“I have no reason to believe Mr. Hargan will deviate from Tom Price’s ideological agenda that includes constant sabotage of the Affordable Care Act,” Wyden, the ranking member of the Senate Finance Committee, reportedly said. Former HHS Secretary Price resigned late last month after POLITICO reported that he had billed the federal government for more than $400,000 in private charter planes.

Hargan could not be reached for comment for this article.

Hargan was a partner in the corporate department of Winston & Strawn from 1997 to 2003, when he joined HHS. There, he served as deputy general counsel, principal associate deputy secretary and acting deputy secretary. Those roles included a position as HHS’s regulatory policy officer, overseeing the development and approval of all HHS, U.S. Food and Drug Administration and Centers for Medicare & Medicaid Services regulations and significant guidance.

After leaving the government in 2007, Hargan became a partner in the health law department at McDermott Will & Emery , where he remained until joining Greenberg Traurig ’s health and FDA business development practice in Chicago in June 2010.

“Eric has a long track record of public service and advising major companies on their most complex health care issues,” Greenberg Traurig CEO Brian Duffy said in an emailed statement. “During his time with us, Eric’s government experience and knowledge proved to be valuable to the firm and our clients.”

In 2014, Hargan worked on the health care transition team for Illinois Gov. Bruce Rauner, a Republican, and later, on Trump’s transition team for HHS.

Shortly before the presidential election last year, Hargan favorably compared Trump to Dwight D. Eisenhower, the 34th president of the United States.

“Trump has staked out positions that do not allow him to be pigeonholed ideologically—that makes him more akin to an Ike figure certainly,” he told The Washington Times in September 2016.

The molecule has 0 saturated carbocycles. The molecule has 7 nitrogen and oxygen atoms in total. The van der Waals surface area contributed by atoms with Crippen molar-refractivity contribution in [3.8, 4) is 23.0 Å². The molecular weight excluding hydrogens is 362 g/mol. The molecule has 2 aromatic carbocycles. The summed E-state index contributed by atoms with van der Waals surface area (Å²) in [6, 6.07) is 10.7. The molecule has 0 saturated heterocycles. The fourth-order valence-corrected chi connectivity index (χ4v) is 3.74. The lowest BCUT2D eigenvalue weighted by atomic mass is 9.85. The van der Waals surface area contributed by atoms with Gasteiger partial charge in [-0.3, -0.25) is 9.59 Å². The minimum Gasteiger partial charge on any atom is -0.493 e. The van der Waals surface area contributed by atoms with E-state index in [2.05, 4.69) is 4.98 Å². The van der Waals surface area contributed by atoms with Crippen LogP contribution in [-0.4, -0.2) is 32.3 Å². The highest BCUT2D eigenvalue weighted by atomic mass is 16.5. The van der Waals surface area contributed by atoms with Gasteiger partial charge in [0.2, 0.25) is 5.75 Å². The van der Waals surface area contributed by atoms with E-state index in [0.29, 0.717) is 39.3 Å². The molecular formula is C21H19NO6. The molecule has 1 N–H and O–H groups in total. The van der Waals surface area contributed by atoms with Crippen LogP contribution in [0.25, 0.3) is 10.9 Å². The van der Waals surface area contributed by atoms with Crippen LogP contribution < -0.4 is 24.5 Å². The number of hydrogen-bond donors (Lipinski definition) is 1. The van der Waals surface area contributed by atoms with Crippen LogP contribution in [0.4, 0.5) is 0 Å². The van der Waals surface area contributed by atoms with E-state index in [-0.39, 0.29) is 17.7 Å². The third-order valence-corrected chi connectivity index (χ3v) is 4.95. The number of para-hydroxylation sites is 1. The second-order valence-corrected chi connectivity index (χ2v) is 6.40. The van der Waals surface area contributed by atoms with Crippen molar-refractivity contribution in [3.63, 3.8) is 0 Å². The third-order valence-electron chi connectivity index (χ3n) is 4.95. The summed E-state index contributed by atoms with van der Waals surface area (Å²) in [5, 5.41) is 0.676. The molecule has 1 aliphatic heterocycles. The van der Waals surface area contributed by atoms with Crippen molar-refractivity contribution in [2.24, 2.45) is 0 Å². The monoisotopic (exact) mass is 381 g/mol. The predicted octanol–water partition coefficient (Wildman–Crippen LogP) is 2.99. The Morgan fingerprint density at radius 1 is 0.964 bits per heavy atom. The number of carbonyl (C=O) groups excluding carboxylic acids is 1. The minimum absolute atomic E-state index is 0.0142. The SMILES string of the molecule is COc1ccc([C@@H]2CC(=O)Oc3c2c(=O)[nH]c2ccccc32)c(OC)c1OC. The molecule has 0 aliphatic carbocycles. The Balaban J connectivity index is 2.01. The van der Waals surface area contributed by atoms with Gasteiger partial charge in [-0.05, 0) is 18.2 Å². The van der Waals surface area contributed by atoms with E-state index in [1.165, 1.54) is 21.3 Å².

Hargan has been widely quoted and published  on various health care topics. In early 2010, he predicted in a National Law Journal article that the FDA would target counterfeit drugs. During his six months in 2007 as HHS acting deputy secretary, Hargan delivered eight speeches on various topics ranging from food safety to what is being done in the United States to prepare for a future flu pandemic.

From some of those remarks, it appears that Hargan is interested in ensuring that all low-income Medicare beneficiaries have access to prescription drugs and that uninsured Americans receive help.

“The solution is not more government,” he said in a March 30, 2007, speech at the Republican National Lawyers Association. “The solution is not a more enlightened bureaucracy. The solution is not some new, improved, government-run plan. The solution is simply more competition. Only competition will lower costs and thereby enable us to ensure access for all Americans.”

Hargan holds degrees from Harvard College and Columbia Law School, according to his
personal testimony before the Finance Committee.

Contact reporter Kristen Rasmussen at krasmussen@alm.com.

Kristen Rasmussen is an Atlanta-based reporter who covers health care.